pertinent to our collective growth and development thoroughly. Our

growing ability to do so will qualitatively nurture our organization

and help it grow. A disability to do so will only deteriorate our


“This kind of methodical evaluation is a concrete manifestation of

politics in command. In other words, it stems basically from the

philosophical conviction that in all relations between human beings and

their environment, human beings must assume conscious responsibility

for their actions and not resort to the vulgar materialism of always

blaming others or outside conditions and thus seeing themselves as

passive victims.”1

In contrast, however, it has also become painfully obvious at times,

that collective members can involve themselves in and encourage

conflicts and debates that are very unimportant and irrelevant to our

collective work and growth. Very infrequently does engaging in

dialogues such as these become productive.

Distinguishing between the two is sometimes very difficult. At the same

time, trying to be principled and productive while taking part in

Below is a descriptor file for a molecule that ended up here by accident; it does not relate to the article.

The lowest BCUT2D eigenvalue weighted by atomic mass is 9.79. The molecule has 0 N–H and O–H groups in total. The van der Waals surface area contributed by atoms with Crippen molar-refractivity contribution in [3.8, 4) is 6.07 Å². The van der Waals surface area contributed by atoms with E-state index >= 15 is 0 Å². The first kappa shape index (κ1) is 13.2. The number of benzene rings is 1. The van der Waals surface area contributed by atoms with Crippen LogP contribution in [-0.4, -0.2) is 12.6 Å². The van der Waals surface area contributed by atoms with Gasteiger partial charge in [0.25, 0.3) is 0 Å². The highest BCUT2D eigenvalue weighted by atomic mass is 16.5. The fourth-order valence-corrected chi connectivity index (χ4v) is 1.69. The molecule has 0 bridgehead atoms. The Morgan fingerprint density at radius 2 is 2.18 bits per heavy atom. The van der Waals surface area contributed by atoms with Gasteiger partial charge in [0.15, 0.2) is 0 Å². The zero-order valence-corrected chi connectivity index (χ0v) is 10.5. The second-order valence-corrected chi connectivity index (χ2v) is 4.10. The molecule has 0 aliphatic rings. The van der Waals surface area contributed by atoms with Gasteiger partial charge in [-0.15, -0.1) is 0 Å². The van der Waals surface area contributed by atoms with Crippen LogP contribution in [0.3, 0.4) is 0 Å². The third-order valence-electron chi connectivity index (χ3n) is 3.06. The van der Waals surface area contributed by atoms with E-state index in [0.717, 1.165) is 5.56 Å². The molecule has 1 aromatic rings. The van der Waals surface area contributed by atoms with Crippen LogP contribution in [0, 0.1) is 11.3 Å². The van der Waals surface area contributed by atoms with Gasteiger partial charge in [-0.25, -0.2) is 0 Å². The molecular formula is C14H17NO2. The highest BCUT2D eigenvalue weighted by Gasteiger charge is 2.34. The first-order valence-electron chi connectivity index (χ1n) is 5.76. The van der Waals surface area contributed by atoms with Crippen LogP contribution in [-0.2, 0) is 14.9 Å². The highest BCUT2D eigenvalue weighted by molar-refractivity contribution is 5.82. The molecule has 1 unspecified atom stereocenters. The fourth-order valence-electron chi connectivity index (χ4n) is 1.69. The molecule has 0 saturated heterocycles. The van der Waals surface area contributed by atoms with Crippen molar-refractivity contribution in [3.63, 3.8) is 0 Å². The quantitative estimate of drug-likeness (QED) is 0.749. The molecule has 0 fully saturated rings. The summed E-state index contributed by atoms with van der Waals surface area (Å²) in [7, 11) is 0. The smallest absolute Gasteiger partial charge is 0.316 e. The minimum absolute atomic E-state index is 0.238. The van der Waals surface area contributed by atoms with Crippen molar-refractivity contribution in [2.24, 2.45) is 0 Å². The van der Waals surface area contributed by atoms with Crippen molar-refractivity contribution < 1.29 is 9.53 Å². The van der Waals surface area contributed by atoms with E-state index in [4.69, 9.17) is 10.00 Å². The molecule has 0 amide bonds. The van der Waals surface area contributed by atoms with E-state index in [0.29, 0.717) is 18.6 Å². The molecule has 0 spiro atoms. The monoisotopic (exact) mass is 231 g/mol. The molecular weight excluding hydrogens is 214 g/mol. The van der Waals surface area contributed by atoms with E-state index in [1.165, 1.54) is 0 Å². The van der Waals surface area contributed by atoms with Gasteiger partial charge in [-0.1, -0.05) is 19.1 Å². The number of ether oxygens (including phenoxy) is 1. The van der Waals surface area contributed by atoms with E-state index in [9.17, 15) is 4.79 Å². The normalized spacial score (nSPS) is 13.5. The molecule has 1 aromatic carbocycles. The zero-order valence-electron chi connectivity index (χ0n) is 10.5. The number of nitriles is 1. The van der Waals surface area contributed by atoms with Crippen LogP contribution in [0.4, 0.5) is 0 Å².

necessary critical discussions is just as difficult. We’re coming out

with this piece on criticism to try and help point the organization in

a more forward direction - specifically because we have seen how the

lack of anything of the kind has at times left some members in a state

of confusion and lead to possibly avoidable impasses.

Why is Criticism Important?

“Criticism in the positive usage is the examination, analysis and

evaluation of the comparative worth of one’s acts, practices, policies

and/or ideas by others. Self-criticism, is of course, this same

principle applied to one’s self, but it also refers to the

organizational practice of critically examining and reexamining its own

policies and/or policies and practices of its members...

“Criticism in its positive usage corrects/adjusts mistakes of

practice and of thought, and resolves differences among individuals and